Networking fundraiser makes business leaders accessible to young professionals
Dan Ovsey, National Post | November 8, 2013 6:31 PM ET
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Young professionals are getting more access to senior-ranking executives than ever before, leading to more open dialogue, new organizational structures and, in some cases, a concerted effort toward corporate social responsibility.
There was a time not long ago when business leaders were inaccessible to budding young professionals eager to make an impression and rub elbows with Corporate Canada’s most accomplished.
But the advent of social media and the fallout of the 2008 financial crisis have slowly been changing the conventional dynamics between the country’s most senior and most junior professionals, leading to more open dialogue, new organizational structures and, in some cases, a concerted effort toward corporate social responsibility.
Simon Leith and his old high school chum, Jonathan Tong, have had a front-row seat to the evolution of these relationships. Two years ago, the twenty-somethings — both practicing lawyers at reputable Toronto firms — decided they wanted to recapture the creative energy of their scholastic days and do something that would give back to the community. The product was an organization called Young Professionals for Sick Kids (YPS) and the beneficiary was the Hospital For Sick Children’s endocrinology division.
“We wanted to throw an event that would be an event we would want to come to,” says Leith. “There are so many different charity events in the city. There are so many runs and we’ve got Movember happening now, but this is something unique and something we thought young professionals would want to come to.”
The effort manifested in the Breakfast of Champions — a networking fundraiser that brings together young professionals from various fields and successful, high-profile Canadian business leaders.
The event’s second annual Breakfast of Champions was held Nov. 8 at the Toronto Region Board of Trade, bringing in an estimated $40,000 for Sick Kids but also bringing together more than 250 young professionals to hobnob with about 30 members of Canada’s business elite, or “champions” as they’re referred to by YPS.
“Our generation is so focused on our careers and being able to meet ‘champions’ that have been successful in their careers and hearing their stories, and how they got to where they are today, those inspirational and motivational pieces are important to them,” says Leith.
“I don’t think there are many other events where you have this many powerful people in a room together,” he adds, noting the executives are primarily motivated by the event’s connection to raising funds for Sick Kids.
The “champions” came from wide-ranging industries and include individuals such as: Kirstine Stewart, managing director ofTwitter Canada and former head of the CBC’s English language services; Steven Brooks, senior vice-president of operations for the Toronto Blue Jays; Rob Prichard, chairman at BMO,Metrolinx and Torys LLP; Blake Hutcheson, president and CEO of Oxford Properties Group; Paul Godfrey, CEO ofPostmedia Network (which owns theNational Post); John Ruffolo, CEO of OMERS Ventures; Lisa Lisson, president ofFederal Express Canada; Bill Webb, executive vice-president and chief investment officer at Gluskin Sheff; and many others.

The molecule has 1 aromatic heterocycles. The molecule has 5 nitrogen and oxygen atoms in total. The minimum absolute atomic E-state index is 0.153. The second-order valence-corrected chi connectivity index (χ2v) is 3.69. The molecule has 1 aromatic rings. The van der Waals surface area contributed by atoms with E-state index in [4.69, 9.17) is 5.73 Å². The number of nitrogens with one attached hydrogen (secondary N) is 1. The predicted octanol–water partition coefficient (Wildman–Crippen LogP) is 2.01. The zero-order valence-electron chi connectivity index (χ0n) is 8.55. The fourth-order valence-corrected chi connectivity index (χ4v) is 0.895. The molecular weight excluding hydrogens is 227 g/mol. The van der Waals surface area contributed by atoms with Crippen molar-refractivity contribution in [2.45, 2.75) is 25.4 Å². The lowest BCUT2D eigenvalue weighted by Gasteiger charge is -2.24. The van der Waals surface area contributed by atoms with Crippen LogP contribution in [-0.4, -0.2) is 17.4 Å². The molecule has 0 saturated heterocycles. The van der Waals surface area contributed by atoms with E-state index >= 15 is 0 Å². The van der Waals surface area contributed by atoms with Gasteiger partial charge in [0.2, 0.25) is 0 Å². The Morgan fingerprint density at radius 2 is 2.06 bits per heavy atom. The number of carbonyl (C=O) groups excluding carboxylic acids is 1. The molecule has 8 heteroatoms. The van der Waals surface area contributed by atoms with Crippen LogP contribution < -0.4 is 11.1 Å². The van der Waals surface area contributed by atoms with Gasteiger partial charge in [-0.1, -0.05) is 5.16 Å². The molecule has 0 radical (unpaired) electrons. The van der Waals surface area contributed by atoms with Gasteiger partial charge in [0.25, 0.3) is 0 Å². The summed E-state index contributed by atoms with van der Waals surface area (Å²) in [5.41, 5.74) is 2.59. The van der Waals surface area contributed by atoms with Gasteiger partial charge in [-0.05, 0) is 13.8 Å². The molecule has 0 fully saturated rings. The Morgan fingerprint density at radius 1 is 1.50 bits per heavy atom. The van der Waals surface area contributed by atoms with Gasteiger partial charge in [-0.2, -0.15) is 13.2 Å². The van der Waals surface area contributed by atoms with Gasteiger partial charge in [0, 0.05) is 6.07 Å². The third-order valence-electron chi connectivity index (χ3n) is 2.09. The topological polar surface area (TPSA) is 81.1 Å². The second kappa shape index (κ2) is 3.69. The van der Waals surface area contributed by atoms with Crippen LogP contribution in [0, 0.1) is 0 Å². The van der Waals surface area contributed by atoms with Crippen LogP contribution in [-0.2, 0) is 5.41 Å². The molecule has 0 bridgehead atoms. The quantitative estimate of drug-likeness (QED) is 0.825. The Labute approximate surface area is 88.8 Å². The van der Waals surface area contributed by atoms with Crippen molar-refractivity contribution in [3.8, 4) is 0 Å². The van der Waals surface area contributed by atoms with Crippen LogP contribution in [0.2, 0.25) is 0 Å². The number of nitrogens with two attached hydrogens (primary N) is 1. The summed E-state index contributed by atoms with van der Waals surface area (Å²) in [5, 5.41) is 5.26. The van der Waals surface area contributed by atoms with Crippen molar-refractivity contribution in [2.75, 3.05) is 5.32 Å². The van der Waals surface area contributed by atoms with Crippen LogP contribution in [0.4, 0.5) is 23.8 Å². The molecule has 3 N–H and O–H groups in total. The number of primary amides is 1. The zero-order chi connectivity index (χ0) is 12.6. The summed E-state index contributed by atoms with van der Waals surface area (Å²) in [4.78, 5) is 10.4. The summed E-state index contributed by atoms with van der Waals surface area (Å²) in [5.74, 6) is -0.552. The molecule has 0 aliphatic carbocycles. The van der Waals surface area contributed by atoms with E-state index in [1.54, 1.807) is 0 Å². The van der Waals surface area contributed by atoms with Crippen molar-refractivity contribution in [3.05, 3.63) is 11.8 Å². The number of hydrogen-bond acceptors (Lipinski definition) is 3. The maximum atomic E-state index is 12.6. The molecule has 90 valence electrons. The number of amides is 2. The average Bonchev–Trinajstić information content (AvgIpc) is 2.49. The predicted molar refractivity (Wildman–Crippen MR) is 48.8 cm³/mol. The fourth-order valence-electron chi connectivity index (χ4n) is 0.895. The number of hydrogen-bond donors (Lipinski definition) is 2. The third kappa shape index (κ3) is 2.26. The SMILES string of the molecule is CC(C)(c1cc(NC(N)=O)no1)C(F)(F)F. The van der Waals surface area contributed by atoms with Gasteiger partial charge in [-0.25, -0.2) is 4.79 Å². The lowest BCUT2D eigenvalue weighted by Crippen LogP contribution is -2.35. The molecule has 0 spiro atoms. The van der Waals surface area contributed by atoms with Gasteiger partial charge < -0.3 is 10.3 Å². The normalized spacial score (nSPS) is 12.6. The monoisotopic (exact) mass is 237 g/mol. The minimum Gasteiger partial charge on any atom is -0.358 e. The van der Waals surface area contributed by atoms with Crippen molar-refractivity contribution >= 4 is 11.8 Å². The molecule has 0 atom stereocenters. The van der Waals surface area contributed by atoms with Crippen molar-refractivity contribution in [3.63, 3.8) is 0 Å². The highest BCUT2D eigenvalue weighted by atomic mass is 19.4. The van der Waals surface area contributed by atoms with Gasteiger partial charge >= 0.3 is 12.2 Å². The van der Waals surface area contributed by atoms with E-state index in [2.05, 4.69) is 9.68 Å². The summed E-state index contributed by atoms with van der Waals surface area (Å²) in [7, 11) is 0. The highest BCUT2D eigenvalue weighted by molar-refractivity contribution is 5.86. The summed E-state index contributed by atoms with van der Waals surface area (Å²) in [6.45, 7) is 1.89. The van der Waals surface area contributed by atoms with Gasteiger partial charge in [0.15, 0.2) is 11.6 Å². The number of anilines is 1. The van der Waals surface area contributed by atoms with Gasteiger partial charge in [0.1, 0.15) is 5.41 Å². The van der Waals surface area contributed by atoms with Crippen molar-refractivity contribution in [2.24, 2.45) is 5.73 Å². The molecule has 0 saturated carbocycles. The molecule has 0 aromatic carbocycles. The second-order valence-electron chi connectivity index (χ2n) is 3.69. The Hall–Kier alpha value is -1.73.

Each of the executives was paired with approximately seven young professionals who paid $75 to attend the event.
“They’re a bit more transparent [today with] LinkedIn, Twitter and Facebook,” says Marianna Loza, a marketing specialist at software startup Salesways, of the business decision makers who donated their time.
Ms. Losa was already making connections with Kirstine Stewart on Twitter the night before. “They don’t feel like they’re as distant, in some boardroom really high up where they’ll never get your resume or get to meet you.”
John Ruffolo of OMERS says he believes it is imperative today’s senior executives meet with younger professionals, not only to share wisdom, strategies and best practices, but also to discover new ideas and technologies, and to find creative ways of solving industry problems.
“Now that they’re coming out of school, the whole notion of employment is changing and these kids need to be inspired to be entrepreneurs and it’s incumbent upon our future, as we start to age to make sure they’re inspired for the right reasons.”
Guillaume Lagourgue, a young business consultant who attended the event, attributes the recent accessibility of senior-level executives to a looming talent shortage that has forced senior decision makers to get creative with how and where they look for talent.
“The hunt for talent is huge in Canada and corporations are fighting all the time to find up and coming talent and I think this is one of the best venues to exchange business cards with people who impress you,” he says.
Lisa Lisson of FedEx Canada, who also sits on the board of Sick Kids, says she felt compelled to participate in the breakfast event to share with aspiring professionals her story of overcoming adversity without compromising her determination to achieve career success.
“I’m a widow and raising four kids by myself and I still became the first woman to be president of FedEx Canada,” she says. “I share my story to say you can have it all: you can raise a family; you can be successful in life. You can have something traumatic happen but you can train your mind to look at the good and the bad, moving forward in life and reaching out to people who have been in your shoes before.”